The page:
At least 200 (but maybe up to 300) melon-head dolphins (Peponocephala electra), also known as melon-headed whale, many-toothed blackfish and electra dolphin) flocked to shallow waters of Manila Bay, prompting a massive rescue by hundreds of volunteers and fishermen who used their boats and hands to drive them back to deep seas. There are two possible causes according to the scientists: a sea quake that could have damaged the dolphins' eardrums and disoriented them, or the pod could have been following a sick or injured leader. Fishermen and villagers trooped to the beach and waded into the chest-deep water, clapping their hands and hitting the surface to drive the dolphins away. More than 20 boats with their engines shut guided the animals to the open sea. Three dead dolphins were found beached farther up north in Abucay township include two adult females, one of which was pregnant, and an infant male. The two adults had damaged eardrums. Another beached dolphin was rescued.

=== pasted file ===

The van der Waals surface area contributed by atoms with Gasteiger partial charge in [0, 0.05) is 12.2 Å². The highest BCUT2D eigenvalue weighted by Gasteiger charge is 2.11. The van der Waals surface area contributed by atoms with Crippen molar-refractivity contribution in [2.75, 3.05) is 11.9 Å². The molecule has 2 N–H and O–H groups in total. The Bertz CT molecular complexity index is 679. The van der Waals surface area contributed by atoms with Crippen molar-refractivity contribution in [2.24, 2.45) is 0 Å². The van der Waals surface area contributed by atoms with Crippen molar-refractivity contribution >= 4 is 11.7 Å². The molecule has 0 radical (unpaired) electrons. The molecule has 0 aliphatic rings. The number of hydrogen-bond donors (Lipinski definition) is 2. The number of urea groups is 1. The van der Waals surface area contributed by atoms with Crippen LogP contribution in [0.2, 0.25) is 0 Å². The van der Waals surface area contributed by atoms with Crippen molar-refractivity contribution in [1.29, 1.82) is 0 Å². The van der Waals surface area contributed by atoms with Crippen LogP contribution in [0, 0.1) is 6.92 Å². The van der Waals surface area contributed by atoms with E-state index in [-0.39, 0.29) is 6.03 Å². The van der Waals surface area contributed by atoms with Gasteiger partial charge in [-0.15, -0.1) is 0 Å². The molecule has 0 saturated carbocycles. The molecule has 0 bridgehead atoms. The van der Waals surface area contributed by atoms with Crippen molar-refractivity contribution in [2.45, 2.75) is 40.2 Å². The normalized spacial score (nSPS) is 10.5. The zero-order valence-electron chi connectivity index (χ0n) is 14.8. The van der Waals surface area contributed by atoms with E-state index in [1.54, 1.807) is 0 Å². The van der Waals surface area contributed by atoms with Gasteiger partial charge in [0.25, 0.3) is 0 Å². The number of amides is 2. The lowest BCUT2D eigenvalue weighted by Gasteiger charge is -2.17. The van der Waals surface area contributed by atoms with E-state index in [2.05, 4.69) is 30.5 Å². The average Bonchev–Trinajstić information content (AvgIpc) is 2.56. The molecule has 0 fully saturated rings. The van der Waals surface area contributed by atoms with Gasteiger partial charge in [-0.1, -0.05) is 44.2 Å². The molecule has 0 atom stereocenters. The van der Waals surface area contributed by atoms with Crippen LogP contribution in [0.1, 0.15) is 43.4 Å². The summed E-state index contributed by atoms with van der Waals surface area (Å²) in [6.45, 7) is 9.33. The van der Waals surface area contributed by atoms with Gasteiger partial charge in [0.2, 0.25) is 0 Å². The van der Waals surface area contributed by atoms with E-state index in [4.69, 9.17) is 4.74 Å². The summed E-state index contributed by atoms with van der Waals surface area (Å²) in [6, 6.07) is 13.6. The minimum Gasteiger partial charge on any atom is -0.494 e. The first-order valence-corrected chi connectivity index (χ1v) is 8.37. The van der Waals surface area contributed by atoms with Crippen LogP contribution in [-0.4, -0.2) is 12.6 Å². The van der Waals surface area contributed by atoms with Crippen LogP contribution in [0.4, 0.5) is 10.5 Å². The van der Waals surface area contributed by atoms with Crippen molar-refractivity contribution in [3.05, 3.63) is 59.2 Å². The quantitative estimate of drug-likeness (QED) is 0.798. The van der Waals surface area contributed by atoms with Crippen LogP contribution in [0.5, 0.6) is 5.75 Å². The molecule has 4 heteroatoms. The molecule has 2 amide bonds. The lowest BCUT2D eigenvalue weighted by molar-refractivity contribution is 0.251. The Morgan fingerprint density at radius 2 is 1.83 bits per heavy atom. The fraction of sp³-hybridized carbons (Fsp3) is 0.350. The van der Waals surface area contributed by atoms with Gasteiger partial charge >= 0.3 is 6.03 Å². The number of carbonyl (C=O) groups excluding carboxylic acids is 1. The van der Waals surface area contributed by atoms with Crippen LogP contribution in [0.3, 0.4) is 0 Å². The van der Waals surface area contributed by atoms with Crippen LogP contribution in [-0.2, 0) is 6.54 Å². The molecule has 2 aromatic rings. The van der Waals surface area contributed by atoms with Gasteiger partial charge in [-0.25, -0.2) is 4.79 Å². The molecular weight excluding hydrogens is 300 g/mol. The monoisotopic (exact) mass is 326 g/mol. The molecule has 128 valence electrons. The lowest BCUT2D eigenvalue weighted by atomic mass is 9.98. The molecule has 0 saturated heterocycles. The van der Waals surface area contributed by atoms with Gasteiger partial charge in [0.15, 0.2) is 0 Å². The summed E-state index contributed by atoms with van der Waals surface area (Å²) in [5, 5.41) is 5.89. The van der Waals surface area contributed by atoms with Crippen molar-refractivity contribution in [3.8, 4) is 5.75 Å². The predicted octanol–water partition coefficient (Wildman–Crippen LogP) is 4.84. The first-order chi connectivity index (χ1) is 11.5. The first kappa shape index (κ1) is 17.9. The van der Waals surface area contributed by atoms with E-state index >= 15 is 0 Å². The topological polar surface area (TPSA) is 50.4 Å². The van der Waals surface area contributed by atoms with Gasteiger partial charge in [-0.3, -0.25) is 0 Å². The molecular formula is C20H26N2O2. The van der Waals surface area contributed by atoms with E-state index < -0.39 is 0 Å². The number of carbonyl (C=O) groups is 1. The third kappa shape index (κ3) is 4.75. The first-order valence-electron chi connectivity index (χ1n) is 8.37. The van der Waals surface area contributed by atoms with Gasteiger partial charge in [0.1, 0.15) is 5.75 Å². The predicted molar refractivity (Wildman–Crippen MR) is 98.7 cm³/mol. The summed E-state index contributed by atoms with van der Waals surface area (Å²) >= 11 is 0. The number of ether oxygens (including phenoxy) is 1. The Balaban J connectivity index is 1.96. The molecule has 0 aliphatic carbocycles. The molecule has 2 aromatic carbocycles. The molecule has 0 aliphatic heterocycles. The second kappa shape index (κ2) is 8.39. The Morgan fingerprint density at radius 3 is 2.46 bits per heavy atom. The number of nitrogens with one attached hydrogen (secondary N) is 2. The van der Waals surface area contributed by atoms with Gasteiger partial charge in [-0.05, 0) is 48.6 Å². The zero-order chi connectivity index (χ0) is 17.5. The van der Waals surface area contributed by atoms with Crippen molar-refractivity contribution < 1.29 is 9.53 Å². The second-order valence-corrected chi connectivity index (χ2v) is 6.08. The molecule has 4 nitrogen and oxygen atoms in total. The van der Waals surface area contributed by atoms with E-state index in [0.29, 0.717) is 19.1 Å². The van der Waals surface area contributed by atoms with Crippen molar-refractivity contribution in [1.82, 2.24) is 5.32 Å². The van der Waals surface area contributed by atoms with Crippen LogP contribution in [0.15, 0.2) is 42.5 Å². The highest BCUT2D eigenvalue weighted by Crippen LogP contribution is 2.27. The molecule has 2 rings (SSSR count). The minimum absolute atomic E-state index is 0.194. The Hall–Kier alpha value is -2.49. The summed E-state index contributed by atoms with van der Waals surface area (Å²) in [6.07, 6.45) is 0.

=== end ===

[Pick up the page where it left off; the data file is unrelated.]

Dolphins with injured eardrums become disoriented, cannot dive for food and are too weak to swim and just flow with the current. If it's a sick leader, the animal needs to be identified and taken out of sight of the rest of the pod so the healthy dolphins could be prodded back to sea. Fisheries officials were coordinating with private groups and fishermen to stop the dolphins from being beached and prevent more deaths. Wardens were positioned around the area and fishermen warned not to harm the dolphins. Melon-head dolphins are considered threatened species.